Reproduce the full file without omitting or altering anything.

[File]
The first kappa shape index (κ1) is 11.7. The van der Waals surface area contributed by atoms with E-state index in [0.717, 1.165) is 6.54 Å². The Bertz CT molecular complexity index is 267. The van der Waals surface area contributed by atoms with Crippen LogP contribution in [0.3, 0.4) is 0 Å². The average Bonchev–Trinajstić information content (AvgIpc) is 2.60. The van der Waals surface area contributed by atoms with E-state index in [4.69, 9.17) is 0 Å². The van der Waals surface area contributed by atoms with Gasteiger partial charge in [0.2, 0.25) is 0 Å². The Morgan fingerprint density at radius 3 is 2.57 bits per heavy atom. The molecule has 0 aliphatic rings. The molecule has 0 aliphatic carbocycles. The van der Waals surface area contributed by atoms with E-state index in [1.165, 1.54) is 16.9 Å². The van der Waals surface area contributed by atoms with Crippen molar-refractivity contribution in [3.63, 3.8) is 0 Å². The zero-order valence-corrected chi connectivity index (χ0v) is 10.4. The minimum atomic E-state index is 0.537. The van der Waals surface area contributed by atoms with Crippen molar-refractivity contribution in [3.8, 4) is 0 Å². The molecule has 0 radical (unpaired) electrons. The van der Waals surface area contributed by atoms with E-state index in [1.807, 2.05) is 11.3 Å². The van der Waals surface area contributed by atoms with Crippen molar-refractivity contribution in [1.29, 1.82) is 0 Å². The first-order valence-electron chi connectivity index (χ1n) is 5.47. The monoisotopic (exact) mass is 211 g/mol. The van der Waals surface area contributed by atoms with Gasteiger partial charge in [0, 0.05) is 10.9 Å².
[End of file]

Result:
The first kappa shape index (κ1) is 11.7. The van der Waals surface area contributed by atoms with E-state index in [0.717, 1.165) is 6.54 Å². The Bertz CT molecular complexity index is 267. The van der Waals surface area contributed by atoms with Crippen LogP contribution in [0.3, 0.4) is 0 Å². The average Bonchev–Trinajstić information content (AvgIpc) is 2.60. The van der Waals surface area contributed by atoms with E-state index in [4.69, 9.17) is 0 Å². The van der Waals surface area contributed by atoms with Gasteiger partial charge in [0.2, 0.25) is 0 Å². The Morgan fingerprint density at radius 3 is 2.57 bits per heavy atom. The molecule has 0 aliphatic rings. The molecule has 0 aliphatic carbocycles. The van der Waals surface area contributed by atoms with E-state index in [1.165, 1.54) is 16.9 Å². The van der Waals surface area contributed by atoms with Crippen molar-refractivity contribution in [3.63, 3.8) is 0 Å². The zero-order valence-corrected chi connectivity index (χ0v) is 10.4. The minimum atomic E-state index is 0.537. The van der Waals surface area contributed by atoms with Crippen molar-refractivity contribution in [3.8, 4) is 0 Å². The molecule has 0 radical (unpaired) electrons. The van der Waals surface area contributed by atoms with E-state index in [1.807, 2.05) is 11.3 Å². The van der Waals surface area contributed by atoms with Crippen molar-refractivity contribution in [1.29, 1.82) is 0 Å². The first-order valence-electron chi connectivity index (χ1n) is 5.47. The monoisotopic (exact) mass is 211 g/mol. The van der Waals surface area contributed by atoms with Gasteiger partial charge in [0, 0.05) is 10.9 Å².